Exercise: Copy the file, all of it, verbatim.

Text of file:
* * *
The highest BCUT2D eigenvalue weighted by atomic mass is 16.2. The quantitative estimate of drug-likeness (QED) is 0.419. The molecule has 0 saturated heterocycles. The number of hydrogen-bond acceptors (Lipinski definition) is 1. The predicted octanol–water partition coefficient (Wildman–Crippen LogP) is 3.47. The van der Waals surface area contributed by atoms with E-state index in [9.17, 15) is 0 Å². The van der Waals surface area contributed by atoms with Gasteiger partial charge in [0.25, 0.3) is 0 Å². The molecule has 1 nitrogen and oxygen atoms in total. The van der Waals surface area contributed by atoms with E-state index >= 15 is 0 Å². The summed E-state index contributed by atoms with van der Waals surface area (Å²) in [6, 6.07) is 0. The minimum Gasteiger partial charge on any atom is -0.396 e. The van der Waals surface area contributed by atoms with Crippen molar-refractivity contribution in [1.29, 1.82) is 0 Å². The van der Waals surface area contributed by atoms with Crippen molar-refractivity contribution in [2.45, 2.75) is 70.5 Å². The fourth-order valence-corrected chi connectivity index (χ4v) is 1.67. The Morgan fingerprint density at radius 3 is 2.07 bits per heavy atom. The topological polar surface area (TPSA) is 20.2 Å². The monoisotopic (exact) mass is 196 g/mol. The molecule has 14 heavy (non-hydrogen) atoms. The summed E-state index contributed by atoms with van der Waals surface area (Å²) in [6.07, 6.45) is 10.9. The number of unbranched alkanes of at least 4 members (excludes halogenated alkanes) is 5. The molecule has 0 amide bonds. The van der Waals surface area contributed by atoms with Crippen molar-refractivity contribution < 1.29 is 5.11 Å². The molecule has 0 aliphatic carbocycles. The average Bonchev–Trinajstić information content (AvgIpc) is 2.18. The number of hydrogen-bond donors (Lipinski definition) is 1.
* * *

The highest BCUT2D eigenvalue weighted by atomic mass is 16.2. The quantitative estimate of drug-likeness (QED) is 0.419. The molecule has 0 saturated heterocycles. The number of hydrogen-bond acceptors (Lipinski definition) is 1. The predicted octanol–water partition coefficient (Wildman–Crippen LogP) is 3.47. The van der Waals surface area contributed by atoms with E-state index in [9.17, 15) is 0 Å². The van der Waals surface area contributed by atoms with Gasteiger partial charge in [0.25, 0.3) is 0 Å². The molecule has 1 nitrogen and oxygen atoms in total. The van der Waals surface area contributed by atoms with E-state index >= 15 is 0 Å². The summed E-state index contributed by atoms with van der Waals surface area (Å²) in [6, 6.07) is 0. The minimum Gasteiger partial charge on any atom is -0.396 e. The van der Waals surface area contributed by atoms with Crippen molar-refractivity contribution in [1.29, 1.82) is 0 Å². The van der Waals surface area contributed by atoms with Crippen molar-refractivity contribution in [2.45, 2.75) is 70.5 Å². The fourth-order valence-corrected chi connectivity index (χ4v) is 1.67. The Morgan fingerprint density at radius 3 is 2.07 bits per heavy atom. The topological polar surface area (TPSA) is 20.2 Å². The monoisotopic (exact) mass is 196 g/mol. The molecule has 14 heavy (non-hydrogen) atoms. The summed E-state index contributed by atoms with van der Waals surface area (Å²) in [6.07, 6.45) is 10.9. The number of unbranched alkanes of at least 4 members (excludes halogenated alkanes) is 5. The molecule has 0 amide bonds. The van der Waals surface area contributed by atoms with Crippen molar-refractivity contribution < 1.29 is 5.11 Å². The molecule has 0 aliphatic carbocycles. The average Bonchev–Trinajstić information content (AvgIpc) is 2.18. The number of hydrogen-bond donors (Lipinski definition) is 1.